Free Trade Zone Unused?
Zainab Usman posted on Facebook about a free trade zone in Nigeria that is now gone to waste. The Guardian News online calls it “Nigeria’s 450 million naira ‘White Elephant’.”
More than a decade ago, the free trade zone seemed like a brilliant idea. Bassey Ndem, the original head, hoped the free trade zone could revitalize the area around Calabar, in Nigeria’s southeast. Those who conceived of the plan thought it could bring tourists and prosperity.
Nigeria’s wealthy who traveled to Dubai or London to shop could purchase their luxury goods at home. The zone features a hotel, shops, a pool, and even a movie studio.
It opened in 2007. The first two years showed some success. But too few came to shop or make movies. Nor did others invest.
Ndem says the customs people did not like the idea of a free trade zone. They blocked containers from coming in.
Blame is also leveled at the government for poor infrastructure. The deep-sea port was not built, and the roads are poor.
“In the end, no big name jeweller or pret-a-porter line wanted to invest in the paradise promised by its promoters and the hotel remains desperately empty,” the article says.
But at Hotels.com, you can find Tinapa Lakeside Hotel with pictures and a phone number for booking. It even says you can book online. The picture above is from that site.
TripAdvisor also has it listed. Many amenities, including the pool and water slide are highlighted. Now I’m curious. Has anyone been there?
And After Many Days
Nigerian author Jowhor Ile’s debut novel And After Many Days, published in 2016, just won the Etisalat Prize. His website calls it, “An unforgettable debut novel about a boy who goes missing, a family that is torn apart, and a nation on the brink.”
Taiye Selasi, author of Ghana Must Go, praises it highly. She says, “At once calm, collected, lyrical and heartbreaking, Ile’s debut is many things: an achingly tender portrait of family life, a brilliantly executed whodunnit, a searing critique of Nigerian politics, a meditation on love. I couldn’t put it down and was forever changed when I did.”
I asked on Twitter whether anyone had read it. Several people recommended it. I’ve added it to my Goodreads list of “To Read.”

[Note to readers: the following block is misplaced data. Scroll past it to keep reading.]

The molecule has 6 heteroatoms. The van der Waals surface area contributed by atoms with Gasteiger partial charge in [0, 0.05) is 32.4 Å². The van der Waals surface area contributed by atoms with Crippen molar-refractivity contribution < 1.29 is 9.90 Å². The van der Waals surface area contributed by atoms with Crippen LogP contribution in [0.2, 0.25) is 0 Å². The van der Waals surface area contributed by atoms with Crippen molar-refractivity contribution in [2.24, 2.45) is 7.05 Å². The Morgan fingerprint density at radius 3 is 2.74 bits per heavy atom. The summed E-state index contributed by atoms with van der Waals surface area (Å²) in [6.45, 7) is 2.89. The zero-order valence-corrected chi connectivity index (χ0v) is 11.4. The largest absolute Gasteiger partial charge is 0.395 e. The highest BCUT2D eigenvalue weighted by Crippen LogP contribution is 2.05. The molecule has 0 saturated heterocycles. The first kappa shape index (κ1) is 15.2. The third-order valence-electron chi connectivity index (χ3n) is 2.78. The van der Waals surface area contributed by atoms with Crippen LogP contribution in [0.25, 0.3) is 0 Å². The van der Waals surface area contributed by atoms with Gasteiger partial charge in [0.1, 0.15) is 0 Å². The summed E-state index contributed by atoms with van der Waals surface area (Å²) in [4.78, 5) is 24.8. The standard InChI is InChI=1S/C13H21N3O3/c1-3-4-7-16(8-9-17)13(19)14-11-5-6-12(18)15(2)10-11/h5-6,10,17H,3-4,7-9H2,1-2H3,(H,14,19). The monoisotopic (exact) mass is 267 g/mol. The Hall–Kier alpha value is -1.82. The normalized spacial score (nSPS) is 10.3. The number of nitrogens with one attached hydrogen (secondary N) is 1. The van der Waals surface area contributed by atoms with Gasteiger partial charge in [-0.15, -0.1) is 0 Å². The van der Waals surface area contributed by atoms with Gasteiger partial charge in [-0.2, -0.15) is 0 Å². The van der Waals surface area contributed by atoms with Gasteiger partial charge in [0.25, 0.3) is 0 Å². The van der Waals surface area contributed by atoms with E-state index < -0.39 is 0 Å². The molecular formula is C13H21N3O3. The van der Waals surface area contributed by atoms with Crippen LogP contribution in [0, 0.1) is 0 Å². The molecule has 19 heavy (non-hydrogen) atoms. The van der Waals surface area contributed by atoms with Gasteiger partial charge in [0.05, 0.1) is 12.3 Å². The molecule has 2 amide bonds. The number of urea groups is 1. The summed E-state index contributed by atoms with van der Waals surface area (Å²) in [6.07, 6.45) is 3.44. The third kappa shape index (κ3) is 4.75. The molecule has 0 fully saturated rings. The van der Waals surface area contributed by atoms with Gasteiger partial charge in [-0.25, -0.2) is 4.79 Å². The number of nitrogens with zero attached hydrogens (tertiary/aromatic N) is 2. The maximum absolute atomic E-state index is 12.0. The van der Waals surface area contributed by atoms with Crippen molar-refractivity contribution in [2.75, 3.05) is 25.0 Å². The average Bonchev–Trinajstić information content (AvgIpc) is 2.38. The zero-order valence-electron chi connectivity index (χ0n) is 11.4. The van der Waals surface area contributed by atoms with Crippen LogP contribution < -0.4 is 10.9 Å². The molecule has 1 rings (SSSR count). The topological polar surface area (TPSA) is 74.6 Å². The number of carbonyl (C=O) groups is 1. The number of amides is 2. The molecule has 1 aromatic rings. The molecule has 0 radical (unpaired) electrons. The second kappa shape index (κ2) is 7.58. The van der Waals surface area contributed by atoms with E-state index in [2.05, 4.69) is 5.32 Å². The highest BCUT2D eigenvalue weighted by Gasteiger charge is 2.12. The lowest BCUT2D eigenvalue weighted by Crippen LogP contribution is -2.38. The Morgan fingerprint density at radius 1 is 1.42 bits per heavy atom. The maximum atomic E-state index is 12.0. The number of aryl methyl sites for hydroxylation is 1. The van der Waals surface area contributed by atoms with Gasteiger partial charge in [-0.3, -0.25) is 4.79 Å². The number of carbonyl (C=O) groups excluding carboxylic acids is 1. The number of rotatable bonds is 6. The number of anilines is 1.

First I have to finish Okey Ndibe’s latest, his memoir, Never Look an American in the Eye. I’ll be on a panel to discuss it with the author and others in June at the Yale Conference on African Literature.
Etisalat and the Prize
And I was curious about the prize. I find that, “The Etisalat Prize for Literature celebrates new writers of African citizenship whose first fiction book (over 30,000 words) was published in the last twenty four (24) months.
“Authors and their publishers can be based anywhere in the world. The winner of the Etisalat Prize for Literature receives £15,000.”
Etisalat sponsors a book tour for the winner to three African cities. Perhaps most important, the company “aims to promote the publishing industry at large and will therefore purchase 1000 copies of all shortlisted books which will be donated to various schools, book clubs and libraries across the African continent.”
Never heard of Etisalat? The company is a major player in the African telecoms industry. You can read about the prize and the company.
Another Coup? Not Possible, Right?
I taught the final session of “400 Years of Nigerian History” at the Bigelow Center for Senior Activities in Fairfield on Monday. After treating the class to reports of repeated Nigerian coups between 1966 and 1999, I told the participants that another coup in Nigeria was unlikely.
That’s what my husband said. And I concurred, with a little less certainty than he had expressed.
Recently a container of weapons was intercepted at a Nigerian port. And this was not the first.
The article in Quartz says, “While covered by Nigeria’s newspapers as an ordinary daily event, the timing of the weapon finds is particularly unnerving. Nigeria’s political and military circles have been swirling with rumors that some unknown people are discussing a military coup. How do we know? Because the military has come out to refute such allegations.”
Could it happen again? Is Buhari’s absence leading credence to this idea? By all accounts I’ve read, he was careful to delegate power to his Vice President Osinbajo. Buhari has also been reported to be working while he is on medical leave in London.
The military has been dedicated to defeating Boko Haram. That task is enough to keep them occupied and out of trouble.
But as the article says, “Nigeria’s current political uncertainty has more to do with whether: a) Buhari is healthy enough to continue in office; b) If not, should Osinbajo stay on as president till 2019 when the next elections are due; and, most crucially of all, c) Whether Osinbajo, who hails from Ogun state in Nigeria’s southwest, would be allowed to run for president in 2019 given the unwritten political agreement not to have a southerner running then.”
Finally, the writer says, is the economy. Still mostly dependent on oil revenue, the goal of diversification has barely taken hold. The population growth rate is 2.9%. So even if the goal of growing the economy at 3% is reached, can that bring the improvement people are longing for?
If you are in the U.S. you’ll be celebrating Memorial Day on Monday.
Clem and I will return from grandson Kenechi’s Cornell graduation on Sunday, so we’ll be home for Westport’s Memorial Day parade.
Perhaps he’ll go without me.
I’ll be blogging again!